With respect to unvaccinated employees who cannot work from home, the updated advisory permits an employer to:

    • redeploy an unvaccinated employee to a suitable job that can be done from home (if such a role is available) with remuneration being commensurate with the alternative duties.  Unlike previous iterations, the updated advisory no longer suggests that employee consent is required for the redeployment; or
    • place the employee on no pay leave, or as a last resort, terminate their employment (with notice).  The updated advisory confirms that, where the reason for termination of employment is the employee's inability to attend the workplace to perform work, the termination will not be regarded as a wrongful dismissal.

    The updated advisory does not provide any guidance on when an employer might pursue redeployment or termination rather than to allow an employee to continue to attend for work with a negative PET, other than to state that termination should be a last resort.  Employers should carefully consider the circumstances of its business and the specific circumstances of each employee before proceeding to redeploy or terminate an employee's employment.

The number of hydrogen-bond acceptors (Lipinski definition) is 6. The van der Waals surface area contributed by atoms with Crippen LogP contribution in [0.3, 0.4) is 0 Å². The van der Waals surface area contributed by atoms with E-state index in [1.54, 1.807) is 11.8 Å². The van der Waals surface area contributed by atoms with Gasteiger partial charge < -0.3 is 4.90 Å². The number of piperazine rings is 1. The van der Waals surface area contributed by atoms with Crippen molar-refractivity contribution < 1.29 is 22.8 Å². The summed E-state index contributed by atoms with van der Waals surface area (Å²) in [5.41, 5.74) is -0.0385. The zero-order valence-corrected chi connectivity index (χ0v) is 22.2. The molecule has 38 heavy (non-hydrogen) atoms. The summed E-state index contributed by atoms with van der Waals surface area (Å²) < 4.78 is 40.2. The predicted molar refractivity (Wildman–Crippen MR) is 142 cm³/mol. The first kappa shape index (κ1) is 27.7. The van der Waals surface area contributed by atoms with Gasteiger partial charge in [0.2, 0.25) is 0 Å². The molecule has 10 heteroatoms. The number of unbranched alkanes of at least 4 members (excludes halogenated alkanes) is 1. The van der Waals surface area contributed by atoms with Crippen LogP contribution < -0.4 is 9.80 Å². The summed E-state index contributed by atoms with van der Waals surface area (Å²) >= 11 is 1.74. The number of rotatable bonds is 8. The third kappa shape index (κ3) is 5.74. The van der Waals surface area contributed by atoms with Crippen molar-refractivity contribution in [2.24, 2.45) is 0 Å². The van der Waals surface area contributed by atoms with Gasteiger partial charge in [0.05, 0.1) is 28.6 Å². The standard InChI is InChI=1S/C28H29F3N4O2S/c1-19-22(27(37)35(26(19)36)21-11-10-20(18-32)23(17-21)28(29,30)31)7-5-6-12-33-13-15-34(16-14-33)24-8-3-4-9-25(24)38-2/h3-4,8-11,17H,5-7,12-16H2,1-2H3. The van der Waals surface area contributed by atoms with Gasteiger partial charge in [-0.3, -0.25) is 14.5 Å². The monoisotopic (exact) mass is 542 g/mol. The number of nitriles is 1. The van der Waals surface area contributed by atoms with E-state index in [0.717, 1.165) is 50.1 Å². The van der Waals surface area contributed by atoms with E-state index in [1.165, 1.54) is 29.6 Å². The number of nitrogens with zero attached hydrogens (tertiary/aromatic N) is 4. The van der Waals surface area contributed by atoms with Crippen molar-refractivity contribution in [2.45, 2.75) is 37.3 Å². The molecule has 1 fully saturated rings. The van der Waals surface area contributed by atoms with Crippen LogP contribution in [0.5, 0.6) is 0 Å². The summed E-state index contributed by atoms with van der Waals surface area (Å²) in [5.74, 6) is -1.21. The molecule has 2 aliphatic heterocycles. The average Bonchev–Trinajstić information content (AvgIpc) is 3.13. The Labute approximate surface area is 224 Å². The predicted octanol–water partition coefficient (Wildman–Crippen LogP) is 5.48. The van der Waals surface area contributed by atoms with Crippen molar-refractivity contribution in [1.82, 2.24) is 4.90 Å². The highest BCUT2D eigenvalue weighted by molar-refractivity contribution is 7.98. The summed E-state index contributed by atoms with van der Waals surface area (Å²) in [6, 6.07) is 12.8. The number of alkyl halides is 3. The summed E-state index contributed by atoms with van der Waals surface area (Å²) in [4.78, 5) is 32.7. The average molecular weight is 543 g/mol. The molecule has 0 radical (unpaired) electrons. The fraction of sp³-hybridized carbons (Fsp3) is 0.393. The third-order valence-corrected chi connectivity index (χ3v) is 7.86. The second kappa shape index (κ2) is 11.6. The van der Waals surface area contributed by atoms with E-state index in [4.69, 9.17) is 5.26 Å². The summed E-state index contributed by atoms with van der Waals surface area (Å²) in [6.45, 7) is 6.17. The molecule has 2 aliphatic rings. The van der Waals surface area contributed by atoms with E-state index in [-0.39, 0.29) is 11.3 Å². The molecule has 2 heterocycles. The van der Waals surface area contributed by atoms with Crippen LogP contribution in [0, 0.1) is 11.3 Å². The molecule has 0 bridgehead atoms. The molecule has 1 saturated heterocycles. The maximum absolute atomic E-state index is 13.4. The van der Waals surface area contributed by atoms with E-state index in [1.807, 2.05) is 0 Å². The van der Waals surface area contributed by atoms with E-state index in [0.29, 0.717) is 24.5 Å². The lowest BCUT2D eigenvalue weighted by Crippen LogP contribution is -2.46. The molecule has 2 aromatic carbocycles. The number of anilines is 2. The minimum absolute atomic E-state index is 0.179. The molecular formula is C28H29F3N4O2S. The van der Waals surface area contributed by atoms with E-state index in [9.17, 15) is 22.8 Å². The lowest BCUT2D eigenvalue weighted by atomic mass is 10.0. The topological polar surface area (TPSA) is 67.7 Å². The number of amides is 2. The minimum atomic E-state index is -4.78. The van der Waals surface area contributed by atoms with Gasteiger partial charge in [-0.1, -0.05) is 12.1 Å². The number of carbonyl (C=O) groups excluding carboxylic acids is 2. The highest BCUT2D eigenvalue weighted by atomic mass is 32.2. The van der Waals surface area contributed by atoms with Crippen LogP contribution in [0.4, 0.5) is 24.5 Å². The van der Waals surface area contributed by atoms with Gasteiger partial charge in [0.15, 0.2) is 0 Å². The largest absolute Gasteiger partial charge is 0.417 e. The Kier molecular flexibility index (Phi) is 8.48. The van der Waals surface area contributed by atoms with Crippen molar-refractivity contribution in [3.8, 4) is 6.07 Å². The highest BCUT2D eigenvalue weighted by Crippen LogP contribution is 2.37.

The approach to performance appraisals and termination of employment in the updated advisory represents a significant departure from previous iterations of the workplace vaccination guidance, which have maintained that an employer may not take adverse action against an employee, including termination of employment, by reason of the employee having declined to be vaccinated. 

    What about vulnerable employees or those who can't be vaccinated?

    As expected, the updated advisory includes specific exemptions for those who are not medically eligible for vaccination.  When dealing with employees who have been certified (presumably by a qualified medical practitioner) as ineligible for vaccination employers should:

    • allow the employee to work from home, with such an arrangement not affecting their performance appraisals; or
    • redeploy the employee to a suitable role that can be done from home (if such a role is available) with remuneration being commensurate with that role; or